Years later, Lewis and the other guys all feel as if they've buried the past. None of them speak of the horrible things they did that fateful night. Lewis is still haunted by the mother elk that he killed, still sees the lifeless body of her unborn calf. He's on the ladder in his living room, fiddling with a light fixture that seems to have a mind of its own, when he notices the figure. His eyes must be playing tricks on him. Through the circling blades of the ceiling fan, Lewis swears he saw an elk standing there in the middle of his home. Only this was no ordinary animal. She was standing on two legs with an almost human-like quality to her. Is his mind playing tricks on him, or is this the beginning of something more sinister? Is nature finally seeking revenge?

There is something completely unsettling about The Only Good Indians. Stephen Graham Jones has written a novel that feels almost ritualistic in its brutality. It is the kind of horror that makes you feel as if you would be better off not witnessing what is unfolding but dares you to keep looking. After a wild opening that completely sucked me in, the novel stalled for the first quarter or so. There was character building, but I can't say that I was invested in Lewis or his life. It was the strength of wanting to know more about his mysterious vision that kept me reading. Fortunately, a violent event at the end of the first act really turned up the momentum. From then on, the novel maintained a perfect balance between gory horror thrills and well-drawn character building. I would be remiss if I didn't point out that the book features graphic descriptions of violence, death toward both humans and animals. Still, The Only Good Indians delivers as a gory horror thrill ride and interesting take on culture and revenge.

For more information visit the author's website, Amazon, and Goodreads.
(2020, 30)

Survivor Song by Paul Tremblay


"Everything isn't ending. Civilization is more resilient than people think."

Paul Tremblay's penchant for high-concept horror with down-to-earth character development has seen him ascend the ranks of modern American horror authors. With each new novel, his work becomes more terrifying and more emotionally impactful. In his latest novel Survivor Song, Tremblay writes one of his most compelling narratives to date. A twist of fate has made his imagined scenario in the book eerily mirror the current situation that much of the world is still grappling with. I've always been a fan of Tremblay, so I happily accepted a copy of Survivor Song from his publisher.

Before this year, it would have been hard to imagine a world riddled with a global health pandemic. That's exactly the premise Tremblay presents in this novel. A highly contagious strain of rabies with an accelerated incubation period has begun to ravage parts of the US. Cities have been shut down under government-mandated lockdowns, hospitals are at full capacity, and people are panicking. Individuals infected with the virus lose all semblance of normal human function. They become crazed zombies, infected with the unyielding need to bite and infect others.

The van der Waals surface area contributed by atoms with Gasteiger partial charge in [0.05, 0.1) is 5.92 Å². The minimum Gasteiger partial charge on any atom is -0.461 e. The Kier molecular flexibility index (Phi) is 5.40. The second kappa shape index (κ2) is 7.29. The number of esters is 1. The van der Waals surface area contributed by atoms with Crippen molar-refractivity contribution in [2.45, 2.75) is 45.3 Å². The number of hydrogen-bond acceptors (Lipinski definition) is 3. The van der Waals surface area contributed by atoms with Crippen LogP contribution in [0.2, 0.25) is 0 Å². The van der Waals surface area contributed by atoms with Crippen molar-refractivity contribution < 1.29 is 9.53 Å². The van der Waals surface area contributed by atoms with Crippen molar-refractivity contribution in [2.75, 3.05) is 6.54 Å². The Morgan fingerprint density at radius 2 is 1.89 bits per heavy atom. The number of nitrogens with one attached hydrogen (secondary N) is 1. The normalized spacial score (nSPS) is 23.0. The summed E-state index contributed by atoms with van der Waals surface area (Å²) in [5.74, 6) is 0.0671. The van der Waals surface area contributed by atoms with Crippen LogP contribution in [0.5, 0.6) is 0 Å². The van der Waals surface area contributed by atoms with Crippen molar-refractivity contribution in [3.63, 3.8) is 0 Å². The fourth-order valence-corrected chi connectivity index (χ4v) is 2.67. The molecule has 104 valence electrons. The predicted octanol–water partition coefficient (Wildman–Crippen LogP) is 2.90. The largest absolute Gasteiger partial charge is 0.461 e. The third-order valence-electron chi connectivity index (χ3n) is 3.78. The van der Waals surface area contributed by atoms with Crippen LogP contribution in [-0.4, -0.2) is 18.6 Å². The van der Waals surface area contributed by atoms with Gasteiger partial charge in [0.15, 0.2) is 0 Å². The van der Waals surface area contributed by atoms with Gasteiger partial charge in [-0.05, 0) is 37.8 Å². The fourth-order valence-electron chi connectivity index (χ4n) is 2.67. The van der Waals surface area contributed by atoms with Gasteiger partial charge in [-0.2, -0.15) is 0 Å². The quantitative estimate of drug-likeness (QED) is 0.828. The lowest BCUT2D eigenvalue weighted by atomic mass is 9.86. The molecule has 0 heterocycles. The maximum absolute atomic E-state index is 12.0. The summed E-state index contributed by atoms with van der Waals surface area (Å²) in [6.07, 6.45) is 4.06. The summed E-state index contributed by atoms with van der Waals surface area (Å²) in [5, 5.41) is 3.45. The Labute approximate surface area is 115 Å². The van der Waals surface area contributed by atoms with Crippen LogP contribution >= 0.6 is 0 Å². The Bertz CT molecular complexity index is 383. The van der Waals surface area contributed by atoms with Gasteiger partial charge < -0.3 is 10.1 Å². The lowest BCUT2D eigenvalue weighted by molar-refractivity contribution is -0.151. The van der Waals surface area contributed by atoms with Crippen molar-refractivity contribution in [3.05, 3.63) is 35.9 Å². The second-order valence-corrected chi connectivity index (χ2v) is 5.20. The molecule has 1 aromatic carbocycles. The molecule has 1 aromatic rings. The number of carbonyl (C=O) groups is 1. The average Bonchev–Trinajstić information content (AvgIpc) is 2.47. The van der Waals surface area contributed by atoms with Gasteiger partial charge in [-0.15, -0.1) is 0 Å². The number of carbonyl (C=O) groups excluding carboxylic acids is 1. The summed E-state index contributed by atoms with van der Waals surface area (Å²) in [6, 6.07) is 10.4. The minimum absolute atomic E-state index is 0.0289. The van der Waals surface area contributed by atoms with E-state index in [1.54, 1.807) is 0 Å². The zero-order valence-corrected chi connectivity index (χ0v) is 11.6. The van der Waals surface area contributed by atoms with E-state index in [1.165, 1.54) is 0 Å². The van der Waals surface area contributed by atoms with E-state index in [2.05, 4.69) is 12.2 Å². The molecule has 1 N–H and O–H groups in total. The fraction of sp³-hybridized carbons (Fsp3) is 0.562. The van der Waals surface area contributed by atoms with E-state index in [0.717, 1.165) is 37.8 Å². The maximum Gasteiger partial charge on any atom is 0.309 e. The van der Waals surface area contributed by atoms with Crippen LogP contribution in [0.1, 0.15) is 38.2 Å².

The book opens with a bang as pregnant Natalie is helping her husband Paul unload groceries. Their whole city is on lockdown, so they are eager to safely get their items into the house. A moment of carelessness sees them leave their front door ajar, allowing an infected man to enter their home. In a flash, Paul is killed and Natalie is bitten in the arm. Fearful of infection and eager to keep her unborn child safe, she frantically drives to her friend Dr. Ramola's house. The two race against the clock of the impending infection to try to save the life of Natalie's child.

Survivor Song is Tremblay's most terrifying novel to date, made even more timely by the fact that it is publishing as the world deals with a real-life infectious virus. I was amazed at how closely Tremblay's fiction captured the scenario we are dealing with now. A year ago, I would have found a glorified zombie tale to be unbelievable, but now it is chillingly close to life. Beyond the plot, Tremblay inhabits his novel with believable characters who you can't help but root for. Flashbacks provide context for Natalie and Ramola's relationship, allowing the emotional stakes to soar alongside the journey to safety. Being that this novel is really close to our current life, I do think you need to be in the proper mood to read it. Still, there's no denying the craft, thoughtfulness, and escapism that Survivor Song provides. "This is not a fairy tale. this is a song."

For more information visit the author's website, Amazon, and Goodreads.
(2020, 29)